A cautionary tale about the dangers of unprotected promiscuity among heterosexuals, this story chronicles the exploits of three good friends. Pepe is the playboy of the bunch: despite having a lovely girlfriend, he finds a way to have sex with as many women as possible. His buddies from time to time exchange girlfriends with him. Though they are by no means the lothario he is, they do quite enough bed-hopping to get into trouble. When it becomes obvious that Pepe has gotten AIDS, his buddies, afraid for themselves, get mean. Read More »
In a poetic hour and a half, director Mani Kaul looks at the ancient art of making pottery from a wide variety of perspectives. Pots are shown in many settings, including a museum where a young child is mesmerized by the ceramics that ancient ancestors created from clay. The tradition continues and so does its magic, as potters are shown deftly working a lump of wet clay and fashioning it moment by moment into a slowly emerging shape. Kaul blends in myth and fables as well as the beauty of the art itself to create an inspiring look at a humble, everyday object. Read More »
“It’s possible that a good half of the greatest African movies ever made are the work of novelist-turned-filmmaker Ousmane Sembene (Black Girl, Xala, Ceddo). Camp Thiaroye (1988), cowritten and codirected by Thierno Faty Sow, recounts an incident that occurred in 1944. Returning from four years of European combat in the French army, Senegalese troops are sent to a transit camp, where they have to contend with substandard food and other indignities. An intellectual sergeant major (Ibrahima Sane) gets thrown out of a local bordello when he goes there for a drink; mistaken for an American soldier, he’s arrested and beaten by American MPs, which provokes his men into kidnapping an American GI. Then when the Senegalese troops discover that they’re about to be cheated out of half their back pay, they launch a revolt. Read More »
Based on H.P. Lovecraft´s novel “Herbert West the Reanimator”.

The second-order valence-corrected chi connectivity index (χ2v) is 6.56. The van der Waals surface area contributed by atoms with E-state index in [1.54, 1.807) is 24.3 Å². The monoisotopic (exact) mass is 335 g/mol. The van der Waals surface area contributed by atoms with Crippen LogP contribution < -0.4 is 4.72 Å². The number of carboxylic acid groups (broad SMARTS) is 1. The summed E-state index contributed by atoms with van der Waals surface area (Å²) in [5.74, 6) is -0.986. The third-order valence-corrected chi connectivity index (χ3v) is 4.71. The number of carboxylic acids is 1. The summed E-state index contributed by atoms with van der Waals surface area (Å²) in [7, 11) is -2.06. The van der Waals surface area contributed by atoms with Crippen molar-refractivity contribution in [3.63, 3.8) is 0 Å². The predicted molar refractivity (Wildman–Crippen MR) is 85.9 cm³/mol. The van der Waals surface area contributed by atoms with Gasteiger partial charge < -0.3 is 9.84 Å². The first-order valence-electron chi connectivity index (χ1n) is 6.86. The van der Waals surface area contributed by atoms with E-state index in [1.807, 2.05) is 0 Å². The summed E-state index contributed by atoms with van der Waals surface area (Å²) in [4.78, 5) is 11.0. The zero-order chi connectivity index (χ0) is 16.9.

A dedicated student at a medical college and his girlfriend become involved in bizarre experiments centering around the re-animation of dead tissue when an odd new student arrives on campus. Read More »
Description: They All Laughed is less a comedy than an extended love letter—there’s a rambling, awkward tone to the film, and in places it’s so unabashedly personal that certain viewers may flinch from the self-exposure. Ritter’s character is openly a Bogdanovich surrogate—he even wears the director’s trademark horn-rimmed glasses, and he helps Stratten escape an overbearing, jealous husband. The romance between Hepburn and Gazzara is rooted in their real-life affair, and the regret felt by Hepburn’s character references her own status as an aging star. And though the humor in the film is squarely in the neo-screwball style of What’s Up Doc—lightning-quick dialogue, pratfalls, double-takes, blink-and-you-missed it innuendo—They All Laughed, with its sudden shifts in tone and lack of conventional narrative, moves that style into the realm of the European art film. Read More »
Willi Hengstler’s adaptation of Jack Unterweger’s autobiography.
Johann “Jack” Unterweger (16 August 1950 – 29 June 1994) was an Austrian serial killer who murdered prostitutes in several countries. First convicted of a 1974 murder, he was released in 1990 as an example of rehabilitation. He became a journalist and minor celebrity, but within months started killing again. He committed suicide following a conviction for several murders. Austrian psychiatrist Dr. Reinhard Haller diagnosed him with narcissistic personality disorder in 1994. Read More »
A young woman, Ah Ying, works at her family fish stand. Discontented with her home life and neglectful boyfriend, she joins an acting class run by a professor who, as it happens, is at work on the script of a film that is supposed to document the lives of ordinary people. A friendship blossoms between teacher and student, and he begins to delive into her life for inspiration. Read More »